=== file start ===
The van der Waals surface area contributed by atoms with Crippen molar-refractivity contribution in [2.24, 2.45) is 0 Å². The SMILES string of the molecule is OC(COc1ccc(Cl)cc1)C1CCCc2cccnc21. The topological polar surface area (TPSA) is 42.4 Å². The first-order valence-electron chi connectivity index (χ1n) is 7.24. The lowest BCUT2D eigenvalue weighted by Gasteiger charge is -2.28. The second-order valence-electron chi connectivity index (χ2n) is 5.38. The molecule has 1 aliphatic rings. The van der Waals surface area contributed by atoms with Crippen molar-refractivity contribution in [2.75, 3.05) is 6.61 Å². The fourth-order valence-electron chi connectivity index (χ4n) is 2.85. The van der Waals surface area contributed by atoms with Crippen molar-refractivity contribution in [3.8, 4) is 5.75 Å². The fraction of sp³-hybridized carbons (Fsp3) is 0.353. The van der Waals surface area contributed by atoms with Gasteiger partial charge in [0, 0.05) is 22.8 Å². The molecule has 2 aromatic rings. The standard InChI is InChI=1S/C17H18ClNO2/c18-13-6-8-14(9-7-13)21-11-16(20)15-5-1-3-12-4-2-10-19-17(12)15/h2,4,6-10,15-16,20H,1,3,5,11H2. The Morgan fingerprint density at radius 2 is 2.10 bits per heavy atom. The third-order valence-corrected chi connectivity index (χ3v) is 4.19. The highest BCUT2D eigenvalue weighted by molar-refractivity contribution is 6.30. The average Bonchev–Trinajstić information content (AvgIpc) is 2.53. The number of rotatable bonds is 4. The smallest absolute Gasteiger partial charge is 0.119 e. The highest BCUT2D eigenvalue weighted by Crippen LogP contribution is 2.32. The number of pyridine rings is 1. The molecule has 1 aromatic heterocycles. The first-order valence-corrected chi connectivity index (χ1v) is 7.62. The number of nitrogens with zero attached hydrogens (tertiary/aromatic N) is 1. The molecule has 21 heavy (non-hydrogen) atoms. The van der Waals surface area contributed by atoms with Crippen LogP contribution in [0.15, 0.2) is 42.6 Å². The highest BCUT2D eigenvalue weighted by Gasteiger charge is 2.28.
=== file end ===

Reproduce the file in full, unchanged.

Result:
The van der Waals surface area contributed by atoms with Crippen molar-refractivity contribution in [2.24, 2.45) is 0 Å². The SMILES string of the molecule is OC(COc1ccc(Cl)cc1)C1CCCc2cccnc21. The topological polar surface area (TPSA) is 42.4 Å². The first-order valence-electron chi connectivity index (χ1n) is 7.24. The lowest BCUT2D eigenvalue weighted by Gasteiger charge is -2.28. The second-order valence-electron chi connectivity index (χ2n) is 5.38. The molecule has 1 aliphatic rings. The van der Waals surface area contributed by atoms with Crippen molar-refractivity contribution in [2.75, 3.05) is 6.61 Å². The fourth-order valence-electron chi connectivity index (χ4n) is 2.85. The van der Waals surface area contributed by atoms with Crippen molar-refractivity contribution in [3.8, 4) is 5.75 Å². The fraction of sp³-hybridized carbons (Fsp3) is 0.353. The van der Waals surface area contributed by atoms with Gasteiger partial charge in [0, 0.05) is 22.8 Å². The molecule has 2 aromatic rings. The standard InChI is InChI=1S/C17H18ClNO2/c18-13-6-8-14(9-7-13)21-11-16(20)15-5-1-3-12-4-2-10-19-17(12)15/h2,4,6-10,15-16,20H,1,3,5,11H2. The Morgan fingerprint density at radius 2 is 2.10 bits per heavy atom. The third-order valence-corrected chi connectivity index (χ3v) is 4.19. The highest BCUT2D eigenvalue weighted by molar-refractivity contribution is 6.30. The average Bonchev–Trinajstić information content (AvgIpc) is 2.53. The number of rotatable bonds is 4. The smallest absolute Gasteiger partial charge is 0.119 e. The highest BCUT2D eigenvalue weighted by Crippen LogP contribution is 2.32. The number of pyridine rings is 1. The molecule has 1 aromatic heterocycles. The first-order valence-corrected chi connectivity index (χ1v) is 7.62. The number of nitrogens with zero attached hydrogens (tertiary/aromatic N) is 1. The molecule has 21 heavy (non-hydrogen) atoms. The van der Waals surface area contributed by atoms with Crippen LogP contribution in [0.15, 0.2) is 42.6 Å². The highest BCUT2D eigenvalue weighted by Gasteiger charge is 2.28.